In semiconductor devices mainly two layers are made of crystalline
silicon. On the one hand the initial wafer substrate. It is produced either by
the Czochralski crystal pull method [19] or by the floating-zone crystal
growth technique [19]. Impurities (dopants) are added to the silicon in
order to set the resistivity of the wafer in a range from 0.1 cm –
50 cm. On the other hand often an epitaxial layer (same crystal
structure as the underlying wafer) is grown on the substrate by a high temperature
CVD process. These epitaxial layers are used to form buried layers or to
put a lightly doped layer on top of a heavily doped substrate [19].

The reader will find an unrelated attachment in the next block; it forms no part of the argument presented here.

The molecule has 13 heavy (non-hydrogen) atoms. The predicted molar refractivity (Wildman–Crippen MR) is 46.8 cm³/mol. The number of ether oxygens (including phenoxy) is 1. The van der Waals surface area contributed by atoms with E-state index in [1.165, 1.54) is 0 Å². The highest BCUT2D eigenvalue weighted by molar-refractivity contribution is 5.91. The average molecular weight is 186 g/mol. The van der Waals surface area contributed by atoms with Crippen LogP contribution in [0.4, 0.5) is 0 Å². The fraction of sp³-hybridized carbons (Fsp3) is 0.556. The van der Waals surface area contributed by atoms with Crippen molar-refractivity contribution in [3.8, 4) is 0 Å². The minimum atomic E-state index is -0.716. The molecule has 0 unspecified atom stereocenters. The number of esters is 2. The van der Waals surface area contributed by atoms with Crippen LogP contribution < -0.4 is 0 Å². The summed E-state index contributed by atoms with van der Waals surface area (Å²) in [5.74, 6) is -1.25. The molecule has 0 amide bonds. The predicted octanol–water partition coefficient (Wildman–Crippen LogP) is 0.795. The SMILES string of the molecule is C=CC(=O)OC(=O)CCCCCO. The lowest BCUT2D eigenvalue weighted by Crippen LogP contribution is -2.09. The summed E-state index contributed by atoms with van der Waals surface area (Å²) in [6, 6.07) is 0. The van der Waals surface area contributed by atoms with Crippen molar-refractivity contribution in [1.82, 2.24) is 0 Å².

The atoms in crystalline silicon are arranged in a diamond lattice
structure with a lattice constant of 5.4307Å. Fig. 2.13 and
Fig. 2.14 show a model of the silicon crystal seen along the 110
and the 100 directions [45]. Along these crystalline directions
the lattice atoms form channels with a diameter of approximately 3.3Å(0.6 of
the lattice constant) and 1.6Å(0.3 of the lattice constant). These channels
can be used by implanted ions to penetrate rather deep into the target
(channeling effect), because the scattering probability is reduced for a
particle moving along a channel.

Along a random direction, for example by tilting the wafer by 7
no channel
can be recognized. Therefore these ion beam directions are preferred to generate
shallow doping profiles.

The most important physical properties relevant for ion implantation are presented in Tab. 2.2 and discussed in depth in [19], [25], [66], [83].

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